In 2011 TTC introduced mid-year monitoring and progress reports. This year, departments will start to define targets and to collect the information which measures how things currently stand in relation to those targets. And, in keeping with the need to work with each department at its own pace, some will spend more time strengthening their annual plans.

After three years, the 5-year plan and its measureable outcomes are still in the making. The journey however is bringing about a new organizational culture. It features a readiness to make realistic plans; to do the work, and then reflect together on how it’s going, and adapt the plan as necessary - again and again. Well before Year 1 of the Strategic Plan kicks in, TTC has got a grip on the most important thing about strategic planning: it is a means of learning how to excel at change – “learning how to learn.”

Do you suppose that the way we walk the road of change is just as important as our destination? More important?

Dig Deeper

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Comments

Hi Michelle

Great to hear about your continuing work in Teslin. As you say, it's not the plan that is important but the planning effort.

regards to all at CCCR

Clarity about the real reasons why communities have been gutted is crucial to the success we will experience going forward to make them more resilient.

Here's a link that is part of the explanation of what has happened economically via the banks. Please take 4 minutes to look at it. http://www.youtube.com/watch?v=Cm7Z3sOqE84

Also if people working within the Transition Town context do not realize that paid and elected leaders of municipal, provincial and federal governments have caved in to the lobbying pressures of corporations and have failed to protect us from the negative effects of globalization and the self interest of corporations, then they will be 'spinning their tires' because this has to be acknowledged first.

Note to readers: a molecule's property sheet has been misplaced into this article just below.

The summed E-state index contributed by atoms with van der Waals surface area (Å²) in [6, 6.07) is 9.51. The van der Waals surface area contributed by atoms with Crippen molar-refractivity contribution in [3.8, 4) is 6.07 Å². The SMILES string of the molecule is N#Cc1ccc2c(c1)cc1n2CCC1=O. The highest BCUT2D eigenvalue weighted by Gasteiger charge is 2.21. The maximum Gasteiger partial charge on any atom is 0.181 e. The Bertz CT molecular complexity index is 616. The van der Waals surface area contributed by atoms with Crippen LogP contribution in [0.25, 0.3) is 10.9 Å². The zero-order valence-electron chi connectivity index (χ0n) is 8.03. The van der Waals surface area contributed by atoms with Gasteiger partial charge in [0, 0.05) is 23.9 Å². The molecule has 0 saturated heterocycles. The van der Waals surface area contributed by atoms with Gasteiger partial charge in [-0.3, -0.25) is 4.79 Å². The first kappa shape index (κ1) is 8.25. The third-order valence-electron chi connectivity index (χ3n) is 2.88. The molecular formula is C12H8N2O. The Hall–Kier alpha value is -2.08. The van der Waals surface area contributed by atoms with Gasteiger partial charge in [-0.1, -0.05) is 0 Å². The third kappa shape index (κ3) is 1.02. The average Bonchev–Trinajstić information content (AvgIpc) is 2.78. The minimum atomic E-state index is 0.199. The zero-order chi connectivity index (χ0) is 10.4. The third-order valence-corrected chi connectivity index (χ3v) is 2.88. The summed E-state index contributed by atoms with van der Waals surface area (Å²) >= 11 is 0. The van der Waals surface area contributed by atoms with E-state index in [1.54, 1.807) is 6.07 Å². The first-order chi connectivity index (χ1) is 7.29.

Grassroots volunteerism is fine because it ensures authentic rather than generic results in the regeneration effort. However, unless we address the real root cause of the decline of our communities, our efforts will be futile. Surely you're all aware of the occupy movement which has spread throughout the world. We must intelligently occupy our municipal/provincial/federal governments and demand that they reverse some of the decisions/policies that have destroyed our communities.

Hi Pauli: 

I guess I have always thought it is about needing both those pieces. Not one or the other - but both. And this is part of our challenge now perhaps is to encourage and support that knowing and doing respectively.  To see the multitude of tasks that need attention and energy and support folks who can stand in their own interests and skills to do what they can do. If you work top down and I work bottom up perhaps real, genuine change might actually be possible. Either one alone are insufficient.

Thanks for sharing!

Michelle